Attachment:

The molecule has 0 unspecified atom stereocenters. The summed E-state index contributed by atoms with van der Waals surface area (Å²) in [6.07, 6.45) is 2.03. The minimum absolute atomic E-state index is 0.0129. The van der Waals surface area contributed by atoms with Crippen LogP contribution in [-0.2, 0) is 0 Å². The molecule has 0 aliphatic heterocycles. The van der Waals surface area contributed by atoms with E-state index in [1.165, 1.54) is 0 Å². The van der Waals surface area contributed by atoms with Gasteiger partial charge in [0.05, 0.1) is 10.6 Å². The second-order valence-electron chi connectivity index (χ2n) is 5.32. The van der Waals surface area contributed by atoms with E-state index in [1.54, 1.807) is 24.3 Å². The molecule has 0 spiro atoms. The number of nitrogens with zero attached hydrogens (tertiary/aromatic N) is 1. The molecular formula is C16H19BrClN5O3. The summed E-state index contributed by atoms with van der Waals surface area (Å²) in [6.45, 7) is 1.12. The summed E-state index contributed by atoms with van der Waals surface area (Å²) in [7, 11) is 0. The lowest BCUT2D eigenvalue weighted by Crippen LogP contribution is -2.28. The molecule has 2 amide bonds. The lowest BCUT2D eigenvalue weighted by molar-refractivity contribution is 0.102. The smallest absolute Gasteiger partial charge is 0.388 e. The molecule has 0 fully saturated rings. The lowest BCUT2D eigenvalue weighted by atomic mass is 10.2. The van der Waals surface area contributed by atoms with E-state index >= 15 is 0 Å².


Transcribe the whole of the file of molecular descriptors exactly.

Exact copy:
The molecule has 0 unspecified atom stereocenters. The summed E-state index contributed by atoms with van der Waals surface area (Å²) in [6.07, 6.45) is 2.03. The minimum absolute atomic E-state index is 0.0129. The van der Waals surface area contributed by atoms with Crippen LogP contribution in [-0.2, 0) is 0 Å². The molecule has 0 aliphatic heterocycles. The van der Waals surface area contributed by atoms with E-state index in [1.165, 1.54) is 0 Å². The van der Waals surface area contributed by atoms with Gasteiger partial charge in [0.05, 0.1) is 10.6 Å². The second-order valence-electron chi connectivity index (χ2n) is 5.32. The van der Waals surface area contributed by atoms with E-state index in [1.54, 1.807) is 24.3 Å². The molecule has 0 spiro atoms. The number of nitrogens with zero attached hydrogens (tertiary/aromatic N) is 1. The molecular formula is C16H19BrClN5O3. The summed E-state index contributed by atoms with van der Waals surface area (Å²) in [6.45, 7) is 1.12. The summed E-state index contributed by atoms with van der Waals surface area (Å²) in [7, 11) is 0. The lowest BCUT2D eigenvalue weighted by Crippen LogP contribution is -2.28. The molecule has 2 amide bonds. The lowest BCUT2D eigenvalue weighted by molar-refractivity contribution is 0.102. The smallest absolute Gasteiger partial charge is 0.388 e. The molecule has 0 fully saturated rings. The lowest BCUT2D eigenvalue weighted by atomic mass is 10.2. The van der Waals surface area contributed by atoms with E-state index >= 15 is 0 Å².